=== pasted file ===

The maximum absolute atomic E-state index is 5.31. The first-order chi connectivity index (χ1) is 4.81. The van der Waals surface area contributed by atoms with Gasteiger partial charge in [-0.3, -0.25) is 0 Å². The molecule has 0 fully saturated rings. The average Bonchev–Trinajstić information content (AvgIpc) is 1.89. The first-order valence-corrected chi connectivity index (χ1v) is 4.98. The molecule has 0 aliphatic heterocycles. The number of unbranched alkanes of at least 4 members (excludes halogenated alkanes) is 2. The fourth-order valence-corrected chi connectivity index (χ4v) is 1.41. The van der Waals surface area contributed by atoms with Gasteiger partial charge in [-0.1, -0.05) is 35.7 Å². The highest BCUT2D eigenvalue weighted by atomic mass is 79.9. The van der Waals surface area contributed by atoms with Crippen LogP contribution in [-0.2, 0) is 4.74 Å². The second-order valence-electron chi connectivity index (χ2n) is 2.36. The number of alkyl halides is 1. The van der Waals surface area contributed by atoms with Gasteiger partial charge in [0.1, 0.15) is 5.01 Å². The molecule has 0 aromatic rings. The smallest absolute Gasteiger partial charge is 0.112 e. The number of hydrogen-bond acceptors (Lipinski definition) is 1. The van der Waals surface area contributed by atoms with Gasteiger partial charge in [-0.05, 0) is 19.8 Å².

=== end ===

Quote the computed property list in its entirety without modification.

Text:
The maximum absolute atomic E-state index is 5.31. The first-order chi connectivity index (χ1) is 4.81. The van der Waals surface area contributed by atoms with Gasteiger partial charge in [-0.3, -0.25) is 0 Å². The molecule has 0 fully saturated rings. The average Bonchev–Trinajstić information content (AvgIpc) is 1.89. The first-order valence-corrected chi connectivity index (χ1v) is 4.98. The molecule has 0 aliphatic heterocycles. The number of unbranched alkanes of at least 4 members (excludes halogenated alkanes) is 2. The fourth-order valence-corrected chi connectivity index (χ4v) is 1.41. The van der Waals surface area contributed by atoms with Gasteiger partial charge in [-0.1, -0.05) is 35.7 Å². The highest BCUT2D eigenvalue weighted by atomic mass is 79.9. The van der Waals surface area contributed by atoms with Crippen LogP contribution in [-0.2, 0) is 4.74 Å². The second-order valence-electron chi connectivity index (χ2n) is 2.36. The number of alkyl halides is 1. The van der Waals surface area contributed by atoms with Gasteiger partial charge in [0.1, 0.15) is 5.01 Å². The molecule has 0 aromatic rings. The smallest absolute Gasteiger partial charge is 0.112 e. The number of hydrogen-bond acceptors (Lipinski definition) is 1. The van der Waals surface area contributed by atoms with Gasteiger partial charge in [-0.05, 0) is 19.8 Å².